U.S. Pushes Proposal To Access Travelers' Social Media Accounts Former counterterrorism coordinator for Homeland Security John Cohen tells NPR's Scott Simon why the federal government may ask Visa Waiver Program applicants to hand over social media account info.

U.S. Pushes Proposal To Access Travelers' Social Media Accounts

U.S. Pushes Proposal To Access Travelers' Social Media Accounts

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Former counterterrorism coordinator for Homeland Security John Cohen tells NPR's Scott Simon why the federal government may ask Visa Waiver Program applicants to hand over social media account info.

SCOTT SIMON, HOST:

Citizens of nearly 40 countries are allowed to visit the U.S. under the Visa Waiver Program. It's easier to obtain than a formal visa, but visitors still have to provide personal information to the Department of Homeland Security. The program came under a great deal of scrutiny after the terror attacks in Paris. One of the Islamic State operatives in those attacks came through Belgium, which participates in the program.

If a government proposal goes through, there might be a new line on the form that asks people who want to enter the United States to list their social media accounts. John Cohen is a former counterterrorism coordinator at Homeland Security and an ABC contributor. He joins us from somewhere in Maryland. Thanks for being with us.

JOHN COHEN: It's nice to be with you.

SIMON: What's the idea behind this?

COHEN: Well, over the last several years, we have learned an awful lot about individuals who represent a threat to this country. And one of the behaviors that we have seen through this analysis is that these people tend to be extensive social media users. So what immigration authorities have been seeking to do for several years is to expand the use of social media as they vet people prior to their traveling to this country or prior to their being provided immigration benefits.

SIMON: But as I understand it, this is just a request. It would be voluntary.

COHEN: In the process, yes, it would be a voluntary request. However, there's a tendency that if one refuses to provide information as part of the application process, that application will receive additional scrutiny.

SIMON: It sounds like you're suggesting DHS is just creating another opportunity for someone to make a mistake that would guide people to discover something.

COHEN: That's part of it, but it's been a top priority for the department over the last several years to expand the information that they can use to make an informed decision about somebody seeking to travel here, whether it's through refugee process or whether through - it's the visa process or through some other type of immigration benefit. And because social media usage is such a huge part of our day-to-day lives now, it just makes total sense that it would be one of the data sets that we would look at as we are vetting people.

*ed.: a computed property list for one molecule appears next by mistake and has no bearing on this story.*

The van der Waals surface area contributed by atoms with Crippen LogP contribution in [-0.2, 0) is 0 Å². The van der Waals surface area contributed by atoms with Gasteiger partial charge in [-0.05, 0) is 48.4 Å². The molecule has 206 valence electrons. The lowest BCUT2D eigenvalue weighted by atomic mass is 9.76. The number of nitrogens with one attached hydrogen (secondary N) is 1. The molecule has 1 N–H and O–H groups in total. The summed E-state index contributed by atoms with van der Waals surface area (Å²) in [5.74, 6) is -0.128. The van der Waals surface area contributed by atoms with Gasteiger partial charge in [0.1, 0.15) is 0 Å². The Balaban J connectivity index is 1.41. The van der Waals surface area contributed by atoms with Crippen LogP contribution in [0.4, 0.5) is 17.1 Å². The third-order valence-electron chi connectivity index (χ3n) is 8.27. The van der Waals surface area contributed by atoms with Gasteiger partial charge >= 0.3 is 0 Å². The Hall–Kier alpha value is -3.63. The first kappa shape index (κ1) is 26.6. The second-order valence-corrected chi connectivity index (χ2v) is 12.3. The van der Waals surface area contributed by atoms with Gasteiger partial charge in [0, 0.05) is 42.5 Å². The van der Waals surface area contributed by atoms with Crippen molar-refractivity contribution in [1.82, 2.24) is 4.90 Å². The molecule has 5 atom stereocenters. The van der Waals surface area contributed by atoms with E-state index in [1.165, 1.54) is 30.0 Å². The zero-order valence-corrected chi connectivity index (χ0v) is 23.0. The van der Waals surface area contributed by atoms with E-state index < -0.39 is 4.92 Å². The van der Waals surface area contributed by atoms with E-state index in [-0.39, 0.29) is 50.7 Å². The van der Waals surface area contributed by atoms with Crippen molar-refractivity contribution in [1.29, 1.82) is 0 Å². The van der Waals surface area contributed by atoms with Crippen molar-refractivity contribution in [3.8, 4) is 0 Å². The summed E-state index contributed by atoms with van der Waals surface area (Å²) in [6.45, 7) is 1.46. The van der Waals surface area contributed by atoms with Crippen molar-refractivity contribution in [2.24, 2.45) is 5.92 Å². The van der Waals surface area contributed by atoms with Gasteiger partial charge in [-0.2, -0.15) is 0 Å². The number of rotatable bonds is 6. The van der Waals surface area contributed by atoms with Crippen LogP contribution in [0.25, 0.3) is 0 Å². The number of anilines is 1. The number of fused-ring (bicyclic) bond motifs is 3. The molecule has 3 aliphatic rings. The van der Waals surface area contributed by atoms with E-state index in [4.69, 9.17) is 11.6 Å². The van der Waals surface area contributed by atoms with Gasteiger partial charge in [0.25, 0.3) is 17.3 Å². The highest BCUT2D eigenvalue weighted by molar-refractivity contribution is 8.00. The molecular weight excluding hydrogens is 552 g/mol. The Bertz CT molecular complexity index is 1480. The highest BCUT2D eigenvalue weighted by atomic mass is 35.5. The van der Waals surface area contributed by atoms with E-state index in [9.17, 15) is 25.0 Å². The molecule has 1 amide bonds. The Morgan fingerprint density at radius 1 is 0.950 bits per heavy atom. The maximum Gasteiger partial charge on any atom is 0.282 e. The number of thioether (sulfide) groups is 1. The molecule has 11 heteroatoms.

SIMON: Why wasn't this done before? Any idea? You were there in DHS.

COHEN: Well, it's - it is somewhat of a complicated issue. You have to be concerned about privacy and civil liberties implications. Before the department will make a decision to expand a vetting process, they work closely with privacy and civil liberties officials to make sure that, at the same time, security objectives are being met, that privacy and civil liberties rights are being protected, as well.

Secondly, there are some technology and resource implications. If you are expanding the data that has to be examined, you are expanding the resources that are needed to do that work. So the department's been working to address the technological, the policy and the resource issues associated with expanding the vetting process to include examination of social media.

SIMON: Well - and let me raise the civil liberties question with you because you're kind of a member of the news media now. What if somebody just posts a message on their Facebook page saying, I heard about a drone attack. I don't like U.S. foreign policy.

COHEN: Well, you've hit on one of the major challenges facing law enforcement and those involved in, you know, this type of work.

SIMON: I mean, members of Congress say that, and any citizen of the U.S. is free to say that.

COHEN: That's right, and the goal of this is not to police thought. It's to identify and prevent acts of violence. So as we are expanding the types of information that we are looking at, we have to be very careful to ensure that First Amendment-protected free speech is allowed, you know, and it's supported. But at the same time, we are taking steps to ensure that people who may be inspired by extremist ideologies and prepared to carry out violence on its behalf are stopped before they can do so.

So someone's statement, you know, on Facebook or on a social media platform is not in itself a reason to take any type of law enforcement action or some type of action to restrict travel or prohibit an immigration benefit being provided. It's just one piece of the puzzle that's looked at and needs to be looked at in conjunction with a whole host of other factors before a decision is made.

SIMON: John Cohen is a former counterterrorism coordinator at Homeland Security. Thanks so much for being with us.

COHEN: Pleasure being with you.

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